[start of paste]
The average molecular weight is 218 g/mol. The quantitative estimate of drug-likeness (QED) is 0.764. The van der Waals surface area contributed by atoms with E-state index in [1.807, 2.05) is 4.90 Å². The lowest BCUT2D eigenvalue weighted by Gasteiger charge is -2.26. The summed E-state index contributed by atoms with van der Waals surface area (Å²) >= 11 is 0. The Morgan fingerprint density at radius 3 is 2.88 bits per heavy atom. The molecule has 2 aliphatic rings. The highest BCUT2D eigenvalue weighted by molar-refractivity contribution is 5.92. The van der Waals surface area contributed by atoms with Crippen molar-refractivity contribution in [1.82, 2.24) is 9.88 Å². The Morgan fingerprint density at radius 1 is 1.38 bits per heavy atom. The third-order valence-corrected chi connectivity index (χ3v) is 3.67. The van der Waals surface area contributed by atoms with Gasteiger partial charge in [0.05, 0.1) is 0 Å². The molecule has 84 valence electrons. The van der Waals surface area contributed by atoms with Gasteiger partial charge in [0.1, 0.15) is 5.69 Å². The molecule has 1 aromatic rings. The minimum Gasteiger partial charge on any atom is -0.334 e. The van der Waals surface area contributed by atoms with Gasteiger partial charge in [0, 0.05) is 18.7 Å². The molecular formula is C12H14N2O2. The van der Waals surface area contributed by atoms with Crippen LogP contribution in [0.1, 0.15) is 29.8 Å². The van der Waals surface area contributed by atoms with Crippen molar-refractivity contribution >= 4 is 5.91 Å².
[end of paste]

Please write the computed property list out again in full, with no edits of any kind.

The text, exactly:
The average molecular weight is 218 g/mol. The quantitative estimate of drug-likeness (QED) is 0.764. The van der Waals surface area contributed by atoms with E-state index in [1.807, 2.05) is 4.90 Å². The lowest BCUT2D eigenvalue weighted by Gasteiger charge is -2.26. The summed E-state index contributed by atoms with van der Waals surface area (Å²) >= 11 is 0. The Morgan fingerprint density at radius 3 is 2.88 bits per heavy atom. The molecule has 2 aliphatic rings. The highest BCUT2D eigenvalue weighted by molar-refractivity contribution is 5.92. The van der Waals surface area contributed by atoms with Crippen molar-refractivity contribution in [1.82, 2.24) is 9.88 Å². The Morgan fingerprint density at radius 1 is 1.38 bits per heavy atom. The third-order valence-corrected chi connectivity index (χ3v) is 3.67. The van der Waals surface area contributed by atoms with Gasteiger partial charge in [0.05, 0.1) is 0 Å². The molecule has 84 valence electrons. The van der Waals surface area contributed by atoms with Gasteiger partial charge in [0.1, 0.15) is 5.69 Å². The molecule has 1 aromatic rings. The minimum Gasteiger partial charge on any atom is -0.334 e. The van der Waals surface area contributed by atoms with Gasteiger partial charge in [0, 0.05) is 18.7 Å². The molecular formula is C12H14N2O2. The van der Waals surface area contributed by atoms with Crippen LogP contribution in [0.1, 0.15) is 29.8 Å². The van der Waals surface area contributed by atoms with Crippen molar-refractivity contribution >= 4 is 5.91 Å².